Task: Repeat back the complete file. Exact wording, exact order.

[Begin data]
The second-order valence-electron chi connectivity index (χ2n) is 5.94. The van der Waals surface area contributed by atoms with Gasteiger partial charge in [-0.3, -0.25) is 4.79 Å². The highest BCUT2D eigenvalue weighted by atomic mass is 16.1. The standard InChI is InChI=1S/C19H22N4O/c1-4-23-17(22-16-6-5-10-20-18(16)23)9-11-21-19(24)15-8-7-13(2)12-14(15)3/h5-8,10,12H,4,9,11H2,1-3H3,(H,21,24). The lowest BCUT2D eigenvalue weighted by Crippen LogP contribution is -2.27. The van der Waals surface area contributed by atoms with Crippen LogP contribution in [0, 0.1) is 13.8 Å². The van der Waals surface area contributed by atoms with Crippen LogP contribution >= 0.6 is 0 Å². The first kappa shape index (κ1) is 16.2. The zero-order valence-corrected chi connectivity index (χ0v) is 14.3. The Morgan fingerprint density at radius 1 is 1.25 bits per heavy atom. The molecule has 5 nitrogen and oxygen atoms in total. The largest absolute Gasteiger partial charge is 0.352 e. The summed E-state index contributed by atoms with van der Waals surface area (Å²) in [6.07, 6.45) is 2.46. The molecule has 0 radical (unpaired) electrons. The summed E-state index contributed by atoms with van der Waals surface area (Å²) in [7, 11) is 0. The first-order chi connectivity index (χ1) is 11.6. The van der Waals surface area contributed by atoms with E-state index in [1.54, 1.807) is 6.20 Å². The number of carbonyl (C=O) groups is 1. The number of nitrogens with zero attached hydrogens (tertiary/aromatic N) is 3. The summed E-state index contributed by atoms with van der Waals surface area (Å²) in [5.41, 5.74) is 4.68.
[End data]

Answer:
The second-order valence-electron chi connectivity index (χ2n) is 5.94. The van der Waals surface area contributed by atoms with Gasteiger partial charge in [-0.3, -0.25) is 4.79 Å². The highest BCUT2D eigenvalue weighted by atomic mass is 16.1. The standard InChI is InChI=1S/C19H22N4O/c1-4-23-17(22-16-6-5-10-20-18(16)23)9-11-21-19(24)15-8-7-13(2)12-14(15)3/h5-8,10,12H,4,9,11H2,1-3H3,(H,21,24). The lowest BCUT2D eigenvalue weighted by Crippen LogP contribution is -2.27. The van der Waals surface area contributed by atoms with Crippen LogP contribution in [0, 0.1) is 13.8 Å². The van der Waals surface area contributed by atoms with Crippen LogP contribution >= 0.6 is 0 Å². The first kappa shape index (κ1) is 16.2. The zero-order valence-corrected chi connectivity index (χ0v) is 14.3. The Morgan fingerprint density at radius 1 is 1.25 bits per heavy atom. The molecule has 5 nitrogen and oxygen atoms in total. The largest absolute Gasteiger partial charge is 0.352 e. The summed E-state index contributed by atoms with van der Waals surface area (Å²) in [6.07, 6.45) is 2.46. The molecule has 0 radical (unpaired) electrons. The summed E-state index contributed by atoms with van der Waals surface area (Å²) in [7, 11) is 0. The first-order chi connectivity index (χ1) is 11.6. The van der Waals surface area contributed by atoms with E-state index in [1.54, 1.807) is 6.20 Å². The number of carbonyl (C=O) groups is 1. The number of nitrogens with zero attached hydrogens (tertiary/aromatic N) is 3. The summed E-state index contributed by atoms with van der Waals surface area (Å²) in [5.41, 5.74) is 4.68.